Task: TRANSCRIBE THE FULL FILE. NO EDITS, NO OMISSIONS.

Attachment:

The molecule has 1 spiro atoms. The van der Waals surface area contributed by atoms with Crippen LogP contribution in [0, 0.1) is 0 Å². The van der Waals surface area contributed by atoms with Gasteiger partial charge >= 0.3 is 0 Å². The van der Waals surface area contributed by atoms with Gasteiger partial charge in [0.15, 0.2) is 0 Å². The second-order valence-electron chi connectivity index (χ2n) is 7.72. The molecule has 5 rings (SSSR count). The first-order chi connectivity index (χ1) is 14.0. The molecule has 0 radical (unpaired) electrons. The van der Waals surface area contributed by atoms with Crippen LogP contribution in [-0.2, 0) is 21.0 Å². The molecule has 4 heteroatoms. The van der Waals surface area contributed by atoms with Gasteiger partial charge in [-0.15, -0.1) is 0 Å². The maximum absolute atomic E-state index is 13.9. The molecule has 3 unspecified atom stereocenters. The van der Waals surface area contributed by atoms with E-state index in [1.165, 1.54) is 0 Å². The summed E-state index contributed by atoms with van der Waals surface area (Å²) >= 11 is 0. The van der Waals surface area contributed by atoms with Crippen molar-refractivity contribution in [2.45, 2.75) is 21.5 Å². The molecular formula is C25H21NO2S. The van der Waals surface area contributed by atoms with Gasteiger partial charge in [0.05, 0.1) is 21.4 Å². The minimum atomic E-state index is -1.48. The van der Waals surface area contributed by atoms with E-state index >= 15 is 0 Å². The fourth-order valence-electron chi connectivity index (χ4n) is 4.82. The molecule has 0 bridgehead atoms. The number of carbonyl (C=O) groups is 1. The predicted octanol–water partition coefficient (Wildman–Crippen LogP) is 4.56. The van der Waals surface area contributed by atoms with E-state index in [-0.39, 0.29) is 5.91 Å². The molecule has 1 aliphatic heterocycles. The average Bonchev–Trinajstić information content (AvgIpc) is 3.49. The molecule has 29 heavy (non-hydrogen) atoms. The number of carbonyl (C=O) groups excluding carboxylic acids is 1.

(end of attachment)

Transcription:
The molecule has 1 spiro atoms. The van der Waals surface area contributed by atoms with Crippen LogP contribution in [0, 0.1) is 0 Å². The van der Waals surface area contributed by atoms with Gasteiger partial charge >= 0.3 is 0 Å². The van der Waals surface area contributed by atoms with Gasteiger partial charge in [0.15, 0.2) is 0 Å². The second-order valence-electron chi connectivity index (χ2n) is 7.72. The molecule has 5 rings (SSSR count). The first-order chi connectivity index (χ1) is 14.0. The molecule has 0 radical (unpaired) electrons. The van der Waals surface area contributed by atoms with Crippen LogP contribution in [-0.2, 0) is 21.0 Å². The molecule has 4 heteroatoms. The van der Waals surface area contributed by atoms with Gasteiger partial charge in [-0.15, -0.1) is 0 Å². The maximum absolute atomic E-state index is 13.9. The molecule has 3 unspecified atom stereocenters. The van der Waals surface area contributed by atoms with E-state index in [1.165, 1.54) is 0 Å². The summed E-state index contributed by atoms with van der Waals surface area (Å²) >= 11 is 0. The van der Waals surface area contributed by atoms with Crippen molar-refractivity contribution in [2.45, 2.75) is 21.5 Å². The molecular formula is C25H21NO2S. The van der Waals surface area contributed by atoms with Gasteiger partial charge in [0.05, 0.1) is 21.4 Å². The minimum atomic E-state index is -1.48. The van der Waals surface area contributed by atoms with E-state index >= 15 is 0 Å². The fourth-order valence-electron chi connectivity index (χ4n) is 4.82. The molecule has 0 bridgehead atoms. The number of carbonyl (C=O) groups is 1. The predicted octanol–water partition coefficient (Wildman–Crippen LogP) is 4.56. The van der Waals surface area contributed by atoms with E-state index in [-0.39, 0.29) is 5.91 Å². The molecule has 1 aliphatic heterocycles. The average Bonchev–Trinajstić information content (AvgIpc) is 3.49. The molecule has 29 heavy (non-hydrogen) atoms. The number of carbonyl (C=O) groups excluding carboxylic acids is 1.